But in a twist of events which I think was a contradiction, Justice Kakuru who wrote the lead judgment stated that the investigations, arrest and prosecution of Kasango by the DPP when Chibita held office did not contravene any article of the constitutions. Justice Kakuru seemed to have forgotten that since the appointment of Chibita was illegal from the word go, it means that run the office of the director of Public Prosecution was operating without a Director to sanctions its actions.
The Constitutional Court of Uganda also constituted as the Court of Appeal of Uganda is the second-highest judicial organ in Uganda. It derives its powers from Article 134 of the 1995 Constitution. It is an appellate court when hearing cases appealed from the High Court of Uganda. However, it has original jurisdiction when adjudicating matters relating to the constitutionality of matters before it.
Article 137 of the 1995 constitution refers to any question as to the interpretation of this Constitution to be determined by the Court of Appeal sitting as the Constitutional Court. When sitting as a Constitutional Court, the Court of Appeal consists of a bench of five members of that Court. A person who alleges that- (a) an Act of Parliament or any other law or anything or done under the authority of any law; or (b) any act or omission by any person or authority is inconsistent with or in contravention of a provision of this Constitution, may petition the Constitutional Court for a declaration to that effect, and for redress where appropriate.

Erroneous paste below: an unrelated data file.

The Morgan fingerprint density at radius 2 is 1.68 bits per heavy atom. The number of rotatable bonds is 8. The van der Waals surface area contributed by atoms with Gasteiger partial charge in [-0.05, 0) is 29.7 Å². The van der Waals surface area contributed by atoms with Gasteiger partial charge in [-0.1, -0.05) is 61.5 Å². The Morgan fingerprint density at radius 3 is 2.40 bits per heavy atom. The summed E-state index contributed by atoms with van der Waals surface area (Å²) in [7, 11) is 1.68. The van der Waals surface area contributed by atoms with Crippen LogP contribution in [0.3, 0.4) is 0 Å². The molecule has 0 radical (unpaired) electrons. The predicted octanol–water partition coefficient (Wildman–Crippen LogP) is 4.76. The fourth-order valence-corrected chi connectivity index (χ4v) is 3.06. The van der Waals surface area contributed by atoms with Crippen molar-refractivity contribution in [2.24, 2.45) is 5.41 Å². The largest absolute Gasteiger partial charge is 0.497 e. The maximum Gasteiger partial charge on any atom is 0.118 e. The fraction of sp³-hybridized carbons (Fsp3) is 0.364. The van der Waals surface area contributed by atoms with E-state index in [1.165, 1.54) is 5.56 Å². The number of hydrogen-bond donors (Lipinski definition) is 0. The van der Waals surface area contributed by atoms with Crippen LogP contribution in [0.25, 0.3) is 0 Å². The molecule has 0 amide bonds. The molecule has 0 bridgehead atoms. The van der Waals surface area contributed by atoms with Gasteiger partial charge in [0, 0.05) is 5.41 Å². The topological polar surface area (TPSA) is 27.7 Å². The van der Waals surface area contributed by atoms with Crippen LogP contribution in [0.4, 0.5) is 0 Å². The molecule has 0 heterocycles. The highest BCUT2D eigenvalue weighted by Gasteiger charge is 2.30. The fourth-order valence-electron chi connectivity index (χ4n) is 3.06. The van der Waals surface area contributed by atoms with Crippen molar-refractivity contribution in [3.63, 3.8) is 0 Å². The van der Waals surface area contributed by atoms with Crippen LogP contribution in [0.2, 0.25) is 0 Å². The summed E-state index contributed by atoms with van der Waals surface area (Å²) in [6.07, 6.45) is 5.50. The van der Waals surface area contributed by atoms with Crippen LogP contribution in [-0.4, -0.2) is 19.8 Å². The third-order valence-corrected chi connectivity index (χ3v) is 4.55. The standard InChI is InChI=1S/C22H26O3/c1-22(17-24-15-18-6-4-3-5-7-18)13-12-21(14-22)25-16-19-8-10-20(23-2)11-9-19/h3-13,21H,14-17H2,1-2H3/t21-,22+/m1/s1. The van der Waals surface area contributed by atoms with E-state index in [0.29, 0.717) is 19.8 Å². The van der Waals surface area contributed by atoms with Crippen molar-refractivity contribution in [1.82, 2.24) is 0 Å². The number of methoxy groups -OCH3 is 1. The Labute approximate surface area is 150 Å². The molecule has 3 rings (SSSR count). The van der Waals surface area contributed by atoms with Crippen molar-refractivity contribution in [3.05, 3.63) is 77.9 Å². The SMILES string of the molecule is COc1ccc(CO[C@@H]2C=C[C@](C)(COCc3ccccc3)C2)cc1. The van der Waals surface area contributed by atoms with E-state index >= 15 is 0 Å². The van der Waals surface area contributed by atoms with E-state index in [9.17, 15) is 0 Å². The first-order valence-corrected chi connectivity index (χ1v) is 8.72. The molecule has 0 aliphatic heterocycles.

The constitutional court does not have the power to interpret law and make declarations that serve a future purpose. By declaring an action taken to have been unconstitutional, its effect starts from the time that particular provision of the law was abused by doing the contrary. You cannot interpret a law that did not exist. The duty of the justices is to interpret the Constitution and the laws of Uganda, Promote the rule of law and contribute to the maintenance of order in society, safeguard the Constitution and uphold democratic principles.
It is wrong for the Constitutional court to validate illegal actions performed by Justice Mike Chibita while he served as Director of Public Prosecutions in an illegal capacity on the ground that he did not have the mandate to do what he did while in that office. The argument that the decision should be referred to the future on account that the law is now well settled is an attempt to cover up previous illegal actions performed by the judicial officers serving outside the judiciary without first resigning.